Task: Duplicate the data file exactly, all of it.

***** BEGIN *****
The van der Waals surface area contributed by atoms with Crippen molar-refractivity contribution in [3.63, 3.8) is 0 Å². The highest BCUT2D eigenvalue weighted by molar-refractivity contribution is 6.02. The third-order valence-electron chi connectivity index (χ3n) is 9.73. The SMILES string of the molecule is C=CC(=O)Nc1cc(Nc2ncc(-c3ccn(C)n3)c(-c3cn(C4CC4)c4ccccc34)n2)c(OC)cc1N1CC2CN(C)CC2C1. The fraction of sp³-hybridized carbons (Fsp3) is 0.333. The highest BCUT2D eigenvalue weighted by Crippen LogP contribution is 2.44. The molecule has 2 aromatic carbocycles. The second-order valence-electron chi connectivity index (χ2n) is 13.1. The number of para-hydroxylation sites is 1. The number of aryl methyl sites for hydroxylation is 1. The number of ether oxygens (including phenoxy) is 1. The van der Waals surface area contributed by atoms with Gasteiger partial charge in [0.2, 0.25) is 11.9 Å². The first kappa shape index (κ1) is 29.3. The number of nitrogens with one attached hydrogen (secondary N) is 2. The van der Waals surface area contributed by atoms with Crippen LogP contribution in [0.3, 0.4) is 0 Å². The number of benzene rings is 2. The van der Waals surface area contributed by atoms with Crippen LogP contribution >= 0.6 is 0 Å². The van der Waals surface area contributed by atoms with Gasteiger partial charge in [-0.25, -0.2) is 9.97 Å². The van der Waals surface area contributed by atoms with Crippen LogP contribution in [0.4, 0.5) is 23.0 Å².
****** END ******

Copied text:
The van der Waals surface area contributed by atoms with Crippen molar-refractivity contribution in [3.63, 3.8) is 0 Å². The highest BCUT2D eigenvalue weighted by molar-refractivity contribution is 6.02. The third-order valence-electron chi connectivity index (χ3n) is 9.73. The SMILES string of the molecule is C=CC(=O)Nc1cc(Nc2ncc(-c3ccn(C)n3)c(-c3cn(C4CC4)c4ccccc34)n2)c(OC)cc1N1CC2CN(C)CC2C1. The fraction of sp³-hybridized carbons (Fsp3) is 0.333. The highest BCUT2D eigenvalue weighted by Crippen LogP contribution is 2.44. The molecule has 2 aromatic carbocycles. The second-order valence-electron chi connectivity index (χ2n) is 13.1. The number of para-hydroxylation sites is 1. The number of aryl methyl sites for hydroxylation is 1. The number of ether oxygens (including phenoxy) is 1. The van der Waals surface area contributed by atoms with Gasteiger partial charge in [0.2, 0.25) is 11.9 Å². The first kappa shape index (κ1) is 29.3. The number of nitrogens with one attached hydrogen (secondary N) is 2. The van der Waals surface area contributed by atoms with Crippen LogP contribution in [0.3, 0.4) is 0 Å². The number of benzene rings is 2. The van der Waals surface area contributed by atoms with Crippen LogP contribution >= 0.6 is 0 Å². The van der Waals surface area contributed by atoms with Gasteiger partial charge in [-0.25, -0.2) is 9.97 Å². The van der Waals surface area contributed by atoms with Crippen LogP contribution in [0.4, 0.5) is 23.0 Å².